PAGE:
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I think a writing conference is one of the best investments a newer writer can make. (The best other ideas? A class that forces you to write, reading great writers, and participating in an active critique group.) A writers conference allows you to meet other writers and find out how they do things. It’s a great chance to network with authors, meet editors, get introduced to agents, and discover what’s going on in the industry. Consider a writing conference an introduction to publishing — something that’s hard to get anywhere else. Talking with several published authors might be one of the most effective ways of learning the process of moving from pre-published to published. You’ll find workshops on specialty topics that you would be hard-pressed to find a book on, as well as people who have walked the path ahead of you. Besides, a conference is usually a fun time, hanging out with other people who love words.
There are good conferences all over the country, and spread throughout the year. Some organizations sponsor conferences (Romance Writers of America and American Christian Fiction Writers have two of the best writing conferences in the country), many universities have writing conferences (check your local colleges), and there are plenty of independent conferences at hotels, retreat centers, and on campuses. Simply googling “writing conferences” will get you enough information to get started. I think every new writer will benefit from a conference.
Some thoughts on getting the most out of a conference… Plan out a schedule before you get there. Make selections about the workshops and classes you want to attend, and if it turns out not to be great, feel free to change to another class. Set some basic goals for what you want to accomplish at the conference — who you want to meet, what you want to learn. Make sure your expectations are realistic before attending. If your goal is “to sign with an agent and land my first book deal,” you might be setting the bar a bit high. (You can’t really expect an agent to sign you up after a ten-minute appointment.) Instead, think about taking steps forward — learning things, meeting people, improving your craft. Make appointments with editors and agents, but feel free to simply ask them to review your work and make suggestions for improving.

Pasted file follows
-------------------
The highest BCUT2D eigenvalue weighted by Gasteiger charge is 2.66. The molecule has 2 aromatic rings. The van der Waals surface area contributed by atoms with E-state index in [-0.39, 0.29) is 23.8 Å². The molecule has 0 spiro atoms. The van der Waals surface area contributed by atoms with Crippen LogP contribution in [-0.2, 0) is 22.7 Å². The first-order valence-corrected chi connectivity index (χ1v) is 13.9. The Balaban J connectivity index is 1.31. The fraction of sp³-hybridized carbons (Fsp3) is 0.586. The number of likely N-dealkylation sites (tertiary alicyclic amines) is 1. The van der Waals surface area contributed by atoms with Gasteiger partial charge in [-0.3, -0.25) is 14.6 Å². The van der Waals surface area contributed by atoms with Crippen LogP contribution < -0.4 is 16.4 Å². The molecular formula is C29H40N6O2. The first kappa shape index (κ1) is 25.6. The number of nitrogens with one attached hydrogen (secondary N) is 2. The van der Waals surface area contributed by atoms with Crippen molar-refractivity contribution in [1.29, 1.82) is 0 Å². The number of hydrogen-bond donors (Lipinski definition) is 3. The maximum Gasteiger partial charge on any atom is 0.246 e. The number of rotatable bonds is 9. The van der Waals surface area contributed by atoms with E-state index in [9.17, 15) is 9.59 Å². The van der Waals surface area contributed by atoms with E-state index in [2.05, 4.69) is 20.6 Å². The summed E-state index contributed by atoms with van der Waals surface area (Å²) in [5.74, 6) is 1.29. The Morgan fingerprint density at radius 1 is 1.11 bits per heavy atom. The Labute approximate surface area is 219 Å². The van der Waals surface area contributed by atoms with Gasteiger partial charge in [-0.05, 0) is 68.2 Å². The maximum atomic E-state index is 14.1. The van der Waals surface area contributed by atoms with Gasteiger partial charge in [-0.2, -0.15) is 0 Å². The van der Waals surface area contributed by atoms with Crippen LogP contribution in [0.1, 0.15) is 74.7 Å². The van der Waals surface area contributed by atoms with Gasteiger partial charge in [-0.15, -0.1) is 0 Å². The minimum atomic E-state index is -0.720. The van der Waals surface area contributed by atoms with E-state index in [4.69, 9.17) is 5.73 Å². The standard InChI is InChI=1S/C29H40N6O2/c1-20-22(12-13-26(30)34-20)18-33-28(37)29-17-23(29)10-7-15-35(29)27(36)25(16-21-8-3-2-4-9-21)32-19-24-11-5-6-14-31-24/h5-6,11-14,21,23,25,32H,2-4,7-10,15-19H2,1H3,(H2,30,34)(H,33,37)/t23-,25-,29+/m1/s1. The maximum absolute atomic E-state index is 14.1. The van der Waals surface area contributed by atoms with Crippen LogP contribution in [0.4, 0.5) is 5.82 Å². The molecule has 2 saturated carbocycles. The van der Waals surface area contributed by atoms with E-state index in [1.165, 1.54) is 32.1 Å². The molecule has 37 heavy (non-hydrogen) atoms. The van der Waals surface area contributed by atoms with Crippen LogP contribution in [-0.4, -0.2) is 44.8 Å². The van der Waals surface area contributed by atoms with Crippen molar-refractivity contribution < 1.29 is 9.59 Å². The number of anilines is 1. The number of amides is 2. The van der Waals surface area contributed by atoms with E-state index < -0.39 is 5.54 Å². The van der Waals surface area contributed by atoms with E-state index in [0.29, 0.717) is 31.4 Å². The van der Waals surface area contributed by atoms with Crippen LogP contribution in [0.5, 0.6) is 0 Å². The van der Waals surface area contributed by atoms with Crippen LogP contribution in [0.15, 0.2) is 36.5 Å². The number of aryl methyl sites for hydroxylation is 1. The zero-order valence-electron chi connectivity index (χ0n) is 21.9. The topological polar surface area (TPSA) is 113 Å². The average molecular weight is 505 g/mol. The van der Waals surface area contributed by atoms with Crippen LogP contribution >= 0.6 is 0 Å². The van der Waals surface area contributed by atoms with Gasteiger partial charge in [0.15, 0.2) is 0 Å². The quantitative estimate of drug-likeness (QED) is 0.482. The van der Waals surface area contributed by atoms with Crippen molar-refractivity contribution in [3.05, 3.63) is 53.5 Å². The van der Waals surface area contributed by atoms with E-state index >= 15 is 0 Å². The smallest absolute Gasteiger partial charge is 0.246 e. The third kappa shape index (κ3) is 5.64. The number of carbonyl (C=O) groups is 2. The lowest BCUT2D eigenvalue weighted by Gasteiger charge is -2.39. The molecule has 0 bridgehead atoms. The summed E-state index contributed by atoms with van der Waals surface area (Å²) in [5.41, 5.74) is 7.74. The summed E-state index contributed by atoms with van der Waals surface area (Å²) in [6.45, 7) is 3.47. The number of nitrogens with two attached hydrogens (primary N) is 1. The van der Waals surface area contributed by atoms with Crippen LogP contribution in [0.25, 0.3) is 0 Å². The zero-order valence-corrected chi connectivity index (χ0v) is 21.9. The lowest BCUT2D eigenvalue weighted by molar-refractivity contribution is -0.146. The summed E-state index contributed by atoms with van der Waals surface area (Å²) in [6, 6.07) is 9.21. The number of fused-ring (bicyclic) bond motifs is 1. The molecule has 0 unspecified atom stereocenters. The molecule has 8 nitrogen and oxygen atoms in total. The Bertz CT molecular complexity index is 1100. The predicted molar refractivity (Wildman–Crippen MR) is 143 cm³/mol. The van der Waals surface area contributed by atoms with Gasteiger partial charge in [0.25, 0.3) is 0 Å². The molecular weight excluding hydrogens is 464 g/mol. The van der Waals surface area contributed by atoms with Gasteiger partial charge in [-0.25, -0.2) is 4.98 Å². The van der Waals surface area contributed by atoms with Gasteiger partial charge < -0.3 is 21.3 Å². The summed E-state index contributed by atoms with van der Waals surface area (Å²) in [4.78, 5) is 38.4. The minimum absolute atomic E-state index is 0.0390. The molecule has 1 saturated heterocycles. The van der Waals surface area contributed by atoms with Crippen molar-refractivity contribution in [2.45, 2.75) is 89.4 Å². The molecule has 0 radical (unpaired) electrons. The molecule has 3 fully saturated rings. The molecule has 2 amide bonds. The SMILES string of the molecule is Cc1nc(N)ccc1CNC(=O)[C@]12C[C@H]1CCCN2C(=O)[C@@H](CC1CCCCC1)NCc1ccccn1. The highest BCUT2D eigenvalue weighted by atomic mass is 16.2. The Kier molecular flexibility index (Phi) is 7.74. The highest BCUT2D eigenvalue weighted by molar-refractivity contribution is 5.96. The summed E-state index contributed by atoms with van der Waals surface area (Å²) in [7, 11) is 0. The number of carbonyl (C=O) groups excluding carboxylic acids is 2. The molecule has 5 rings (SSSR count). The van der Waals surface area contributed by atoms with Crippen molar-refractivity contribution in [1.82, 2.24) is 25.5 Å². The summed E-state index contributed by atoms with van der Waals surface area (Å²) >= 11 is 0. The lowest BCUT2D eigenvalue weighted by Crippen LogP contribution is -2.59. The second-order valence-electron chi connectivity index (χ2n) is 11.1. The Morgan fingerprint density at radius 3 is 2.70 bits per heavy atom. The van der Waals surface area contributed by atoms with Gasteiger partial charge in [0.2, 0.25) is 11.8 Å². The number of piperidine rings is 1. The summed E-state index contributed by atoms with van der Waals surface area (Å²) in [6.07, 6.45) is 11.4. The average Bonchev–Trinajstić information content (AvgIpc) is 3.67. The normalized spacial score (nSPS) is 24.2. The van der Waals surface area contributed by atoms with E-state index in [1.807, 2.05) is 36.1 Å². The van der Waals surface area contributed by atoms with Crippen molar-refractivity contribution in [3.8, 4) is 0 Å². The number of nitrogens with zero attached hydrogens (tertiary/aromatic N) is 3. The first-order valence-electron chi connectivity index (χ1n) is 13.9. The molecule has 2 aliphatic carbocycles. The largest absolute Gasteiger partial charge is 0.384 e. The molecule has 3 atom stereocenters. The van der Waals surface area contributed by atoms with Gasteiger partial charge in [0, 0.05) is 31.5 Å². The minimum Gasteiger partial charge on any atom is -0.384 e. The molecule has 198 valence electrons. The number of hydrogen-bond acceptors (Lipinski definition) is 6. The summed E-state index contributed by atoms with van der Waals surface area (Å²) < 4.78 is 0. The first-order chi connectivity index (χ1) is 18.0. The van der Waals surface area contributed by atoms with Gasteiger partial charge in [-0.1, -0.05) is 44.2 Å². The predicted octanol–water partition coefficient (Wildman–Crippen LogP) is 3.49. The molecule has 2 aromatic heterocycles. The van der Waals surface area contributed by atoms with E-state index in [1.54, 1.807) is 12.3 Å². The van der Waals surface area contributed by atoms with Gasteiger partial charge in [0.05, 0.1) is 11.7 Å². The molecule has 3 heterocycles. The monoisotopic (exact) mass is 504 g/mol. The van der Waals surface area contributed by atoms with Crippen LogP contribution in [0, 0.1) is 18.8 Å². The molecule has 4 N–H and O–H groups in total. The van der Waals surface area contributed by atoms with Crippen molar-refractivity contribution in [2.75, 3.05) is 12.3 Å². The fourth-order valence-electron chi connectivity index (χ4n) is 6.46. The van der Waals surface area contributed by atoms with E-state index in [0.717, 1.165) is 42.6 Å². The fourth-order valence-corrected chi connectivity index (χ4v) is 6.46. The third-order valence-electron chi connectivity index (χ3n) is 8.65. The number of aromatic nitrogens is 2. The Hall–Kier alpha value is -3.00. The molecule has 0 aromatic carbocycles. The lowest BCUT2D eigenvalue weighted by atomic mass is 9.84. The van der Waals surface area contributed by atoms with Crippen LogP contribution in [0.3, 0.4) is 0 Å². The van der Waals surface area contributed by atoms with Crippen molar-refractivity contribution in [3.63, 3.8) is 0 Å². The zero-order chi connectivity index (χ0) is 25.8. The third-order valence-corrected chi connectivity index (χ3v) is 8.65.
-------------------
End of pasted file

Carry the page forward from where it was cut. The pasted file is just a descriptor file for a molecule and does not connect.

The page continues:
If you’re bringing a proposal to pitch, spend time polishing it. You never get a second chance to make a first impression, so make your words sing. The majority of stuff editors will see at a writing conference isn’t really done — it’s started, and the author assumes editors will be able to recognize true genius amidst the half-completed words on the page. You can stand out by having a well-done proposal and sample chapters. And by all means, when you’re at a conference go talk to people. Even if you’re the shy, creative type, make a point of introducing yourself to people at meals, talking over coffee, being part of the discussions in the classes. Finding like-minded writers is one of the best aspects of a writing conference.
Chip MacGregor created MacGregor Literary and has secured more than 1,000 book deals for authors with all of the major publishers in both CBA and ABA. Chip has written more than two-dozen titles, including two books that hit #1 on the bestseller lists in their category. During his tenure as a publisher at Time Warner, he helped the company grow into one of the world’s biggest providers of Christian books to the general market.